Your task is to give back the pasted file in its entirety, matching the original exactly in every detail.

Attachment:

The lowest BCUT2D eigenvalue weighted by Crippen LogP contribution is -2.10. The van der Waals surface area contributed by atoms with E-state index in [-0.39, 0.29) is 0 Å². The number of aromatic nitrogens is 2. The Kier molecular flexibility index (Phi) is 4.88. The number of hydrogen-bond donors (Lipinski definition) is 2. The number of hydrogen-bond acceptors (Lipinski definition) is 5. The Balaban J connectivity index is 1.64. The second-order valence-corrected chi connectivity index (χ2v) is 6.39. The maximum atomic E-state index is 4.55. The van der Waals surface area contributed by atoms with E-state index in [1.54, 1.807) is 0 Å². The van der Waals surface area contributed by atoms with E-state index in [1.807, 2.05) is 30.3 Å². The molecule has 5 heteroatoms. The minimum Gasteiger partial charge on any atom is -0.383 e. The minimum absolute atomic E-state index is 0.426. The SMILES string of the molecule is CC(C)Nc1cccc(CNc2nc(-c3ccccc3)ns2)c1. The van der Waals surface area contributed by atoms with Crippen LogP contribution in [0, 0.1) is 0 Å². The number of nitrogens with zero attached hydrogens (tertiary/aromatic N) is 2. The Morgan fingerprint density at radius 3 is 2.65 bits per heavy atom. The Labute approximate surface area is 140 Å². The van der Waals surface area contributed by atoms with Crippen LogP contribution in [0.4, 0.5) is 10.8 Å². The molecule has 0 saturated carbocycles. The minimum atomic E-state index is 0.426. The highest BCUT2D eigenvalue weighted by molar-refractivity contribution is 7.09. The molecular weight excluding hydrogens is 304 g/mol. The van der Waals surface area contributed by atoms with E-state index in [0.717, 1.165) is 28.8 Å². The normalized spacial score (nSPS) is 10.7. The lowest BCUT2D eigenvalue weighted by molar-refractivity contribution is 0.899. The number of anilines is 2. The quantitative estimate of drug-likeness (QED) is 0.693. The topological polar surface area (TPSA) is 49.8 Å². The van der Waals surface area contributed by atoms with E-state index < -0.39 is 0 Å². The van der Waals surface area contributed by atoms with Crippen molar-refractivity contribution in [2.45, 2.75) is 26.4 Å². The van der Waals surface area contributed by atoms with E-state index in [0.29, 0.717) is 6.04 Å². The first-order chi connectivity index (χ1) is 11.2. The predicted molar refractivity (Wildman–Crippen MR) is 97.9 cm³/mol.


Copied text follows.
The lowest BCUT2D eigenvalue weighted by Crippen LogP contribution is -2.10. The van der Waals surface area contributed by atoms with E-state index in [-0.39, 0.29) is 0 Å². The number of aromatic nitrogens is 2. The Kier molecular flexibility index (Phi) is 4.88. The number of hydrogen-bond donors (Lipinski definition) is 2. The number of hydrogen-bond acceptors (Lipinski definition) is 5. The Balaban J connectivity index is 1.64. The second-order valence-corrected chi connectivity index (χ2v) is 6.39. The maximum atomic E-state index is 4.55. The van der Waals surface area contributed by atoms with E-state index in [1.54, 1.807) is 0 Å². The van der Waals surface area contributed by atoms with E-state index in [1.807, 2.05) is 30.3 Å². The molecule has 5 heteroatoms. The minimum Gasteiger partial charge on any atom is -0.383 e. The minimum absolute atomic E-state index is 0.426. The SMILES string of the molecule is CC(C)Nc1cccc(CNc2nc(-c3ccccc3)ns2)c1. The van der Waals surface area contributed by atoms with Crippen LogP contribution in [0, 0.1) is 0 Å². The number of nitrogens with zero attached hydrogens (tertiary/aromatic N) is 2. The Morgan fingerprint density at radius 3 is 2.65 bits per heavy atom. The Labute approximate surface area is 140 Å². The van der Waals surface area contributed by atoms with Crippen LogP contribution in [0.4, 0.5) is 10.8 Å². The molecule has 0 saturated carbocycles. The minimum atomic E-state index is 0.426. The highest BCUT2D eigenvalue weighted by molar-refractivity contribution is 7.09. The molecular weight excluding hydrogens is 304 g/mol. The van der Waals surface area contributed by atoms with E-state index in [0.717, 1.165) is 28.8 Å². The normalized spacial score (nSPS) is 10.7. The lowest BCUT2D eigenvalue weighted by molar-refractivity contribution is 0.899. The number of anilines is 2. The quantitative estimate of drug-likeness (QED) is 0.693. The topological polar surface area (TPSA) is 49.8 Å². The van der Waals surface area contributed by atoms with E-state index < -0.39 is 0 Å². The van der Waals surface area contributed by atoms with Crippen molar-refractivity contribution in [2.45, 2.75) is 26.4 Å². The van der Waals surface area contributed by atoms with E-state index in [0.29, 0.717) is 6.04 Å². The first-order chi connectivity index (χ1) is 11.2. The predicted molar refractivity (Wildman–Crippen MR) is 97.9 cm³/mol.